"She was the toast of high society in London and New York. Now Ghislaine Maxwell has been convicted of grooming and trafficking underage girls. After learning to serve her crooked father's whims, she then did the same for another tyrant, Jeffrey Epstein."
Interviewing controversial lawyer Alan Dershowitz
Many would think that that would be the end of the nonsense, but the BBC were far from done with their mismanagement of Maxwell’s coverage. Following the trial’s conclusion, the editors decided that an interview with Epstein’s ex-lawyer Alan Dershowitz would be suitable for broadcast, despite the fact both he and Prince Andrew are currently involved in a sexual assault lawsuit with Guiffre, who is one of the more outspoken victims that accused Epstein and Maxwell.
Dershowitz, a former lawyer for Donald Trump, sued the creators of the Netflix documentary series Filthy Rich for defamation in May 2021, and has vehemently denied the allegations against both him and Prince Andrew, calling the victims gold diggers. Dershowitz has counter-sued Guiffre, stating that she "defamed and intentionally inflicted emotional distress on him".
The BBC’s interview with Dershowitz was released on BBC World News and on the News channel last Wednesday. It has since been apologised for, with the BBC now investigating the interview where he was named as a ‘constitutional lawyer’, providing analysis on the court proceedings. The lawyer’s connection to both Maxwell and Epstein was not mentioned anywhere. In the BBC’s apology statement, they mentioned that Dershowitz was, in hindsight, not "a suitable person to interview as an impartial analyst".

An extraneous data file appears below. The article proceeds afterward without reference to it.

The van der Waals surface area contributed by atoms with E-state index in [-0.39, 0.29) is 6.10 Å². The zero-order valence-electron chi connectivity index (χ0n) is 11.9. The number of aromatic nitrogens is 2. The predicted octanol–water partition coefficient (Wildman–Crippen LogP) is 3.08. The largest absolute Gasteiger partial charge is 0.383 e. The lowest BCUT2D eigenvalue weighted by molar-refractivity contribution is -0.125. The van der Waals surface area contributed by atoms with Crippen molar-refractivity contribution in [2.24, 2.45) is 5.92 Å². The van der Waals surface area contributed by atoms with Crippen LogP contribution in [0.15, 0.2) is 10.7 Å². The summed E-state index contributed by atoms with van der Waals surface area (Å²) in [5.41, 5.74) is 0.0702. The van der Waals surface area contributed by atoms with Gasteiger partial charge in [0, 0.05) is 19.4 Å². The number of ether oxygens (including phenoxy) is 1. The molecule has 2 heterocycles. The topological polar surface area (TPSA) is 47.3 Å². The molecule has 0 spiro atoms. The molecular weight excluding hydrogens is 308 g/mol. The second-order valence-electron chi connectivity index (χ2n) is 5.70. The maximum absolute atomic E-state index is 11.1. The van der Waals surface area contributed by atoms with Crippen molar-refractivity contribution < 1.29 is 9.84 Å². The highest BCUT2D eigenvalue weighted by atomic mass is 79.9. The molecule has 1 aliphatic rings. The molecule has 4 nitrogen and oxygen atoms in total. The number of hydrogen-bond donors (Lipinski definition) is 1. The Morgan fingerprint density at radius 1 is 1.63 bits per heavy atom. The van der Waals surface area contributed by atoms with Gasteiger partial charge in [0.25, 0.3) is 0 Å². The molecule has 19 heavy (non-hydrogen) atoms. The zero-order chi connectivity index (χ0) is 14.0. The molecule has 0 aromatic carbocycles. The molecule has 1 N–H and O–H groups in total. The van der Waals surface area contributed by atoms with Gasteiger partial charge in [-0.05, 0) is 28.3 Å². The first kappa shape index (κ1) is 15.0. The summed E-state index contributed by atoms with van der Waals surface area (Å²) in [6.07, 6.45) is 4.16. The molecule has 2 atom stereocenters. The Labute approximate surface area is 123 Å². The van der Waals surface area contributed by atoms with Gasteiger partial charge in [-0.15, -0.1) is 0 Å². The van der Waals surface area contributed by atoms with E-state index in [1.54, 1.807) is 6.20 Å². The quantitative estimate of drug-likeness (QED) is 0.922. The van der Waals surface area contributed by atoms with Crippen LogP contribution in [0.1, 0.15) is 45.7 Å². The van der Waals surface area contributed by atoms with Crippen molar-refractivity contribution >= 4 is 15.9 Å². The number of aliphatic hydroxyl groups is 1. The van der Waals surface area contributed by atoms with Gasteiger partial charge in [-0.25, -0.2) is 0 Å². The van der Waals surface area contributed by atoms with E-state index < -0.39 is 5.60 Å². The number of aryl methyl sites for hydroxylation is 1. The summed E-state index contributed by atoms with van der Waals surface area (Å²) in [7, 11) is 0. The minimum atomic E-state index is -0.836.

Many politicians, lawyers and journalists have condemned the interview. Labour MP Nadia Whittome said: "I can't believe this needs to be said but the BBC should not give a platform to people accused of child sexual abuse". The SNP shadow culture secretary seconded the statement, saying: "The BBC is right to apologise. Interviewing Dershowitz was a mistake. Failing to contextualise (he's one of those who has been accused) was even worse."
After the Dershowitz interview, the BBC also decided to interview Maxwell’s brother, Ian Maxwell, who used his five minutes of time to try and protest his sister’s innocence on Radio 4’s Today Programme. Ian Maxwell claimed that the statements of defendants were untrue, saying that although they were “heart-rending testimonies” he thought that “Ghislaine had nothing to do with it”. He added: “These were Epstein’s crimes and he’s not here to pay that price, and she has been made to pay the price that he should have paid.”
When asked whether he thought victims were lying, he said: “Of course, the prosecution didn’t put into evidence the prior interviews they had with these accusers, which showed a completely different case. Memory is faulty, and so, in my view, the trial that has occurred was not a fair trial from Ghislaine’s perspective. And that is why she’s going to appeal, and I think she’ll be successful.”